The confereess had, in fact, gone into their closed sessions for much the same reason that Congress passed the Gramm-Rudman-Hollings anti-deficit law: It was an acknowledgement of a need to be saved from themselves and their own habit of yielding to outside pressures. With Rostenkowski and Packwood delegated to figure out a compromise, individual conferees could tell angry constituents and contributors that they had little or no control over the decisions.3

The Case Studies

In three conferences, the 1986 tax reform conference, the FY 1988 deficit reduction conference and the 1988 Omnibus Trade legislation conference, bipartisanship, leadership and tough choices occur because the congressional context dominates. To make this point let us first consider the similarity of the three cases and then examine how existing evidence supports the influence of the congressional context on the conference results.

The conference of the 1986 tax reform appears remarkable at first glance for several reasons. The legislation coming out of conference was such a complete rewrite of previous tax law that virtually none of previous tax provisions remained unchanged. Many tax loopholes had been removed, and the preferences that remained were, for the most part, narrowly defined. The new tax code lowered rates for the middle class while remaining, at least on paper, revenue neutral. If the results are intriguing, contemplatin of the situation at the conference opening makes them almost amazing. The House and Senate delegations were not only separated by chamber, but their party majorities were also in opposition. In general big money lobbyists opposed the bill. The differences between the chambers' bills were wide. The major conference problems included setting the top tax rate; figuring out how to stagger it while remaining revenue neutral; and defining the middle class. The bill needed to be done before the upcoming August recess, and time was running short.

Despite all the difficulties the conference encountered, it produced a bill. Conferees managed the situation by giving unprecedented authority to two leaders, Senator Bob Packwood (R-Oe), and Representative Dan Rostenkowski (D-II). The package the two men finally presented, while pleasing no legislator wholly, was generally well-supported and even hailed by Secretary of Treasury James A. Baker III as…a remarkable bipartisan achievement.

The conference on the FY 1988 deficit reduction bill also demonstrated tough choices, bipartisanship, and strong leaderhip. The legislation produced by the conference made tax increases and appropriations cuts necessary to bring the budget deficit in 1988 and 1989 in line with the agreement made between Congress and the Administration at the November 1987 budget summit. It did so successfully enough to allow Congress to pass its appropriations bills on time for the first time in several years in 1988. What is more significant is that the conference made law a budget agreement labelled "Republican" by Democrats hostile to their lame duck president, and called "unconstitutional" by some legislators. If House/Senate differences were wide in the 1986 tax conference, they may have appeared irreconcilable in the deficit-reduction conference. The House bill had come to the floor before the summit agreement changed the drift of fiscal policy. The Senate bill, passed after the agreement, took the policy changes into account. The House refused to rewrite its legislation, and tax increases and program cuts were left in the hands of the conferees. Time was even more of a factor than it had been in the case of the tax conference. The government was already operating under Gramm-Rudman-Hollings sequestration. If appropriations and reconciliation legislation was not passed soon; it would have to shut down completely.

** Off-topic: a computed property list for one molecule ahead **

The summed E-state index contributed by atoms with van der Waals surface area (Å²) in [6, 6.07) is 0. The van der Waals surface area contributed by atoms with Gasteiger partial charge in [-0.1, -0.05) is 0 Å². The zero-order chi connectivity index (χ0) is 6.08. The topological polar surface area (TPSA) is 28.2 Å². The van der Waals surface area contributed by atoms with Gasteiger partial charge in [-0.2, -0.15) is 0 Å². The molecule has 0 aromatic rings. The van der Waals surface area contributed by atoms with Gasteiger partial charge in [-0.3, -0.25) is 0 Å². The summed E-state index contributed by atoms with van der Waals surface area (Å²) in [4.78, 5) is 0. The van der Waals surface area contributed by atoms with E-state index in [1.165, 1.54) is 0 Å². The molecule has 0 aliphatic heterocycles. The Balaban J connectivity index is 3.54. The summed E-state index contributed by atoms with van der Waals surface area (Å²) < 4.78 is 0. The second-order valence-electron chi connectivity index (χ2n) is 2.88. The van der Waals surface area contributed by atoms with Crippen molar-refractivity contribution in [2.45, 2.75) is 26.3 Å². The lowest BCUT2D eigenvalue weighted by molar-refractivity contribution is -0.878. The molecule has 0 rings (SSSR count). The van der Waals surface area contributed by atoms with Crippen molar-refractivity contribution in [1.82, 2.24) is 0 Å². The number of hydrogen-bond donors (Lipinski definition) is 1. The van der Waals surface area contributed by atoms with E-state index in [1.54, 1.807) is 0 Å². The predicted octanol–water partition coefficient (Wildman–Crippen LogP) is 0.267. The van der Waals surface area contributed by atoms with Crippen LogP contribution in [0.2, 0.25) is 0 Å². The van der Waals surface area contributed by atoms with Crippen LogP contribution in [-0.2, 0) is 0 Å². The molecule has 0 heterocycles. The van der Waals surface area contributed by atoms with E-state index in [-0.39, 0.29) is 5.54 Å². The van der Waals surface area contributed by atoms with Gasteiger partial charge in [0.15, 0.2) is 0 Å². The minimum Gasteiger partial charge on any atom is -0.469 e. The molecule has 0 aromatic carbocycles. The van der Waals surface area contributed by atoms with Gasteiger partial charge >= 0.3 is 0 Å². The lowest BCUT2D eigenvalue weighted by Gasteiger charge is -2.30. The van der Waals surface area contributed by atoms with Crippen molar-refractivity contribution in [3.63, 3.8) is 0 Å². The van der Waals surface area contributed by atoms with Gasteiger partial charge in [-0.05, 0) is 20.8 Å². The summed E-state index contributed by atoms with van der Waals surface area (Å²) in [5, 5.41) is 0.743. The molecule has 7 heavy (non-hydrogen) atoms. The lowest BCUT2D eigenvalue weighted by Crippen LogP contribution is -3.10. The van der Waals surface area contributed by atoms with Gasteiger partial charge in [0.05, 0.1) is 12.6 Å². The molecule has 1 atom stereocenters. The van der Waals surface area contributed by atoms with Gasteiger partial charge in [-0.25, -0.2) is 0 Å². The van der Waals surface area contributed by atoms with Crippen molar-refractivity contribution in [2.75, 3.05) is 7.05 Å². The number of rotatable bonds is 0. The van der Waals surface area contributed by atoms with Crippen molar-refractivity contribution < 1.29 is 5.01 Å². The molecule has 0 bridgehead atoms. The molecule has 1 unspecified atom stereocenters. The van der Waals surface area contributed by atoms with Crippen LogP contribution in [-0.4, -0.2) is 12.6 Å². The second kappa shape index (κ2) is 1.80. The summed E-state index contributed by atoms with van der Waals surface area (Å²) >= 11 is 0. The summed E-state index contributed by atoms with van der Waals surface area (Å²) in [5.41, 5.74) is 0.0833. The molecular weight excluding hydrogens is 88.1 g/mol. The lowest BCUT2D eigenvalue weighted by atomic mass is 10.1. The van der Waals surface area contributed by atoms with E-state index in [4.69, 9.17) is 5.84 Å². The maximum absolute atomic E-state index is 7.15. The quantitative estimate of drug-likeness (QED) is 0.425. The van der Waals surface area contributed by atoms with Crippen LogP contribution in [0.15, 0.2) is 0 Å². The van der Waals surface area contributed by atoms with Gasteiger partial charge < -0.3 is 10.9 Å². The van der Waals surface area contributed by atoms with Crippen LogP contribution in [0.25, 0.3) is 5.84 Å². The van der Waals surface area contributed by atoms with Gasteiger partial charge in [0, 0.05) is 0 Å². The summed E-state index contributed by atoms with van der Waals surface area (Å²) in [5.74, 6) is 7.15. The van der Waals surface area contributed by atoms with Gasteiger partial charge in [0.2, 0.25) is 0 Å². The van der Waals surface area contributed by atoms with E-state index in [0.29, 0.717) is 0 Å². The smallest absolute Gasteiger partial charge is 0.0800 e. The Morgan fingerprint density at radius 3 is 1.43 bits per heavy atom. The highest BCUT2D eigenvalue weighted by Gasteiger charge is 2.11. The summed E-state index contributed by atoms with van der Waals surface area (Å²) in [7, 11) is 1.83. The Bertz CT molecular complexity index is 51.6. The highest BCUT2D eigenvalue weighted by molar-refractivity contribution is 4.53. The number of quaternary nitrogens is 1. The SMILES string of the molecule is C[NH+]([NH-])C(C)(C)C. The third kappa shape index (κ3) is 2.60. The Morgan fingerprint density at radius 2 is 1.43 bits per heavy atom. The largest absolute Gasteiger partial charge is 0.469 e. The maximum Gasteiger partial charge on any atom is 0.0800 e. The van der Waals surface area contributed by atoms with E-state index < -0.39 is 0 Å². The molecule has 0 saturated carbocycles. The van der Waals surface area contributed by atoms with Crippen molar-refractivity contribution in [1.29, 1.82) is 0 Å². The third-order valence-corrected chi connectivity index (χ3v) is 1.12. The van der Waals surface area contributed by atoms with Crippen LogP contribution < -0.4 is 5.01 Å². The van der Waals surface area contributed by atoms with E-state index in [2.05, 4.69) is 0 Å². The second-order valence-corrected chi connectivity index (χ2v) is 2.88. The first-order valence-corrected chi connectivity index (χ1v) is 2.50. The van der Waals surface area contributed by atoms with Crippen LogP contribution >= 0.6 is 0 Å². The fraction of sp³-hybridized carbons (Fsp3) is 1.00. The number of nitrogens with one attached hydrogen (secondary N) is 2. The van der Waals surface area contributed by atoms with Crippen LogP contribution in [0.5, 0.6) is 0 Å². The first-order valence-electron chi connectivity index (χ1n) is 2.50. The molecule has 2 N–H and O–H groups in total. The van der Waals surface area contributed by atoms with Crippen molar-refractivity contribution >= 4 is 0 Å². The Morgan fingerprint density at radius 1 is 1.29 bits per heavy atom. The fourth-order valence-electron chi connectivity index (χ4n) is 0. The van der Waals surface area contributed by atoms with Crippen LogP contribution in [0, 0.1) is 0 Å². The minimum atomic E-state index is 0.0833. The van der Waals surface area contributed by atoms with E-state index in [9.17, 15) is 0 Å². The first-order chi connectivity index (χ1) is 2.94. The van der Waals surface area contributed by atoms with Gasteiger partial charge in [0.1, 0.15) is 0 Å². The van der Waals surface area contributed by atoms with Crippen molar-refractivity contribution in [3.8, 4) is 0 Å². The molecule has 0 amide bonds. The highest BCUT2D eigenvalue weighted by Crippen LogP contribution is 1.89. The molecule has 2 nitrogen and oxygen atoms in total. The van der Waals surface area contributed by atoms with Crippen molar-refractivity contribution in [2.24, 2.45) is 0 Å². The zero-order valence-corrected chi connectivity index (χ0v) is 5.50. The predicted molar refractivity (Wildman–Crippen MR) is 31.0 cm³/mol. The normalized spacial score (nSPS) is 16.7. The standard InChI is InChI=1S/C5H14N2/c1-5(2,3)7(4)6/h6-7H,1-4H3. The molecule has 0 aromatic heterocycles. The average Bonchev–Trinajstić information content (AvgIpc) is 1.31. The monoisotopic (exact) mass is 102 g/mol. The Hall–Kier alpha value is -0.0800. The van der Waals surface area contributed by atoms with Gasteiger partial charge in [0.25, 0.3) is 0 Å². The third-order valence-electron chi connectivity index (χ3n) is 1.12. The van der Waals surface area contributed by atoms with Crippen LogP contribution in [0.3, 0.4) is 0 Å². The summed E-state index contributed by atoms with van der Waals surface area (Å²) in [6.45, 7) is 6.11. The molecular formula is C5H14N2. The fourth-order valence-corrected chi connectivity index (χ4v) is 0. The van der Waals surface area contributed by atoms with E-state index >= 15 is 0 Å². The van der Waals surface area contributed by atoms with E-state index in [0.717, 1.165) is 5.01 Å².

As in the case of the tax reform, the conference came through. Big problems, such as tax increases, program cuts and Reagans's demands, were resolved by private meetings between powerful committee leaders and the chamber leadership. In the end, although the majorities of both houses were Democratic, some characteristically Republican preferences made their way into the bill. The Fairness Doctrine was removed and aid for the Contras was included in a bid to avoid presidential veto.

The conferences on the 1988 Omnibus Trade Bill was similar in character to the tax reform and reconciliation conferences already described. The bill managed to create a comprehensive trade program putting in the president's hands the authority and responsibility to react to other nations' unfair trade practices despite the fact that the Administration preferred not to have a bill at all. The bipartisan agreement on the major tenets of the legislation was strong enough that even though the president vetoed the first version of the bill, he was forced to allow all but a few relatively minor provisions of the bill become law. Even the plant closing provision became law, although it wsa separated from the rest of the bill by a self-executing rule.

The three conference considered are characterized by bipartisanship, leadership and tough choices. It is possible this characterization came about as a sort of legislative miracle. But it is more likely the operating principle in the three cases is the congressional context.

The trade bill conference used strong leadership to make tough choices as did the tax reform and reconciliation conferences. Since revenue-neutrality was not a concern of trade legislation, the conference could have been more tempted to practice distribution than either the tax or deficit-reduction conferences. But the conferees did not produce a work of protectionism to benefit industries in the states they represented. The Washington Post explained the conference this way: